|BMC Nurses Give Bargaining Committee OK to Call 2nd Strike|
|Staff Reports, |
12:08AM / Wednesday, January 17, 2018
|The nurses had gone out on strike in October and could do it again.|
PITTSFIELD, Mass. — The registered nurses at Berkshire Medical Center on Tuesday approved giving the bargaining committee the authority to call a second one-day strike.
The local Massachusetts Nurses Association chapter has been at odds with management for nearly a year and a half of contract negotiations. In October, the nurses staged a one-day strike, which was followed by a four-day lockout by management. The two sides returned to the bargaining table shortly afterward and have yet to come to a settlement.
After two days of voting concluding Tuesday night, the union's membership voted to again give its bargaining committee the authority to call a one-day strike. The vote doesn't necessarily mean there will be another strike, but the committee now has the authority to call one.
"Our community and our patients need to be able to hold Berkshire Medical Center accountable for providing safe patient care at all times," said Alex Neary, co-chair of the union's bargaining committee, in a statement released Tuesday evening.
"We brought our concerns to the public with a one-day strike in October and since then hospital administrators have refused to move on our key issues. This is completely unacceptable. It is why today nurses have sent a clear message to BMC: Negotiate a fair contract that protects our patients!"
The union said 82 percent of the union's voters approved the authorization. Should the bargaining committee call a strike, there is a 10-day notice required.
The two sides have been particularly at issue over staffing levels and health insurance. The union has particularly focused on increasing staffing levels, saying units are often unsafely staffed.
"The No. 1 priority of a hospital should be to provide safe, quality patient care,” said Gerri Jakacky, co-chair of the bargaining committee, in a statement.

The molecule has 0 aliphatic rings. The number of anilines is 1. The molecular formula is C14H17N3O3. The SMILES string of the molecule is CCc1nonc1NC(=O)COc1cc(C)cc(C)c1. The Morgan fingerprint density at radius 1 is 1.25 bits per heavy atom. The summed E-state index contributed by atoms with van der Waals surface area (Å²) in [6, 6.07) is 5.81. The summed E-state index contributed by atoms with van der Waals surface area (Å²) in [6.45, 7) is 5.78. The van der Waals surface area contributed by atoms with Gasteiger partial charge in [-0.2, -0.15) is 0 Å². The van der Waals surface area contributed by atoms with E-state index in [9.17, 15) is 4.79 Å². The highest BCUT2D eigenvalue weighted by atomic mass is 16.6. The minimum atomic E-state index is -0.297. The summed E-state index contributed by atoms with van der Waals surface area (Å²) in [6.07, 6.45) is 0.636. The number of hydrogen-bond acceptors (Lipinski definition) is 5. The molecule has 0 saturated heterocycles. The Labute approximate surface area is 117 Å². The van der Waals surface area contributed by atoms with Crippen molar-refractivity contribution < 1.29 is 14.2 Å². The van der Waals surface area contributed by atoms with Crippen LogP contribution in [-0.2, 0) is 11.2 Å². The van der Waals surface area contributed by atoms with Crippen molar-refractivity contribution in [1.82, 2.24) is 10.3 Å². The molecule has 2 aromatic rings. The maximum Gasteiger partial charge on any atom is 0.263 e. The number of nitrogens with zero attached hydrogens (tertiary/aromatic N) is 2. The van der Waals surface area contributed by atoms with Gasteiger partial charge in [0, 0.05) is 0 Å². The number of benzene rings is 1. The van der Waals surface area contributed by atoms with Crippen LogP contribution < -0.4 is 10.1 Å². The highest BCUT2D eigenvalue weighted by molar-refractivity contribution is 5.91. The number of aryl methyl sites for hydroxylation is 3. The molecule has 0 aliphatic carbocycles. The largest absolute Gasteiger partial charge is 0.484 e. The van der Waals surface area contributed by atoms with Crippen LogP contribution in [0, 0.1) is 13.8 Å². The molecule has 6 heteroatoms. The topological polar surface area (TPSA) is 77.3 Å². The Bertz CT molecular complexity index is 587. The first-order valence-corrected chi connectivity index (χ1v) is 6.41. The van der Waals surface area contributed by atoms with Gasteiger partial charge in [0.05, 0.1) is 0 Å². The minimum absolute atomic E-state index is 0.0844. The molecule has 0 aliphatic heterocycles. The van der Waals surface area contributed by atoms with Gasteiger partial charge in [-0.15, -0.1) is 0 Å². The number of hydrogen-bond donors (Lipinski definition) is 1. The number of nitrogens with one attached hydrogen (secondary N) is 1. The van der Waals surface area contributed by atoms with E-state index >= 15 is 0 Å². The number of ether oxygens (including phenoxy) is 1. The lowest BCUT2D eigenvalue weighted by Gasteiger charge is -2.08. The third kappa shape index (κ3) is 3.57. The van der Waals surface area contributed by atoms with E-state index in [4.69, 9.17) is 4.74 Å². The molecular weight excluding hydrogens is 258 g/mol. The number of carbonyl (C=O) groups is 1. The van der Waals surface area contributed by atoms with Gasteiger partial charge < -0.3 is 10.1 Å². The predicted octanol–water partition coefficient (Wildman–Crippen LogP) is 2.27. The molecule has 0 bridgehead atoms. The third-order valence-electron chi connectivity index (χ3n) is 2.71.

"Our nurses have for years identified problems, and for years BMC has ignored our concerns. Why won’t hospital administrators take the money they get from the public and use it to ensure the public is safe rather than spend it on forcing nurses to strike and locking them out of their own hospital for days afterward? Our proposals to eliminate or limit patient assignments for charge nurses and maintain nurse staffing at the hospital’s own current level are reasonable ways to ensure patient safety."
The unionized nurses have been without a contract since September 2016. In May, the nurses rejected the hospital's "best and final offer." In July, the nurses gave the committee the authority to call a second strike, which was followed by a September notification of a strike.
On the morning of Oct. 4, the nurses left their shift to join their colleagues on the picket line. The following morning, they were locked out because the hospital said it had to sign a five-day contract with replacement nurses to fill the shifts.
After a four-day lockout, the nurses went back to work. Since then, there have been four bargaining sessions in which both sides have reported that progress was being made on some of the issues. But the union said the hospital still hasn't moved far enough on the staffing issues.
The union then scheduled the second vote in hopes to send a strong message to management.
Brenda Cadorette, BMC's chief nursing officer, released a letter to nurses after being informed about the second authorization vote saying management was "both surprised and disappointed" in the authorization vote.
"As a result of that sharing of ideas, at the third post-strike session, we responded to the bargaining committee's safety proposals with some modified language that, after some discussion, the hospital and the union were able to find a way to resolve these important safety and security issues," she wrote, but added further on that "we have continuing disagreements about how the charge nurse function is addressed in the MNA collective bargaining agreement."
The bargaining has been ongoing with the assistance of a federal mediator.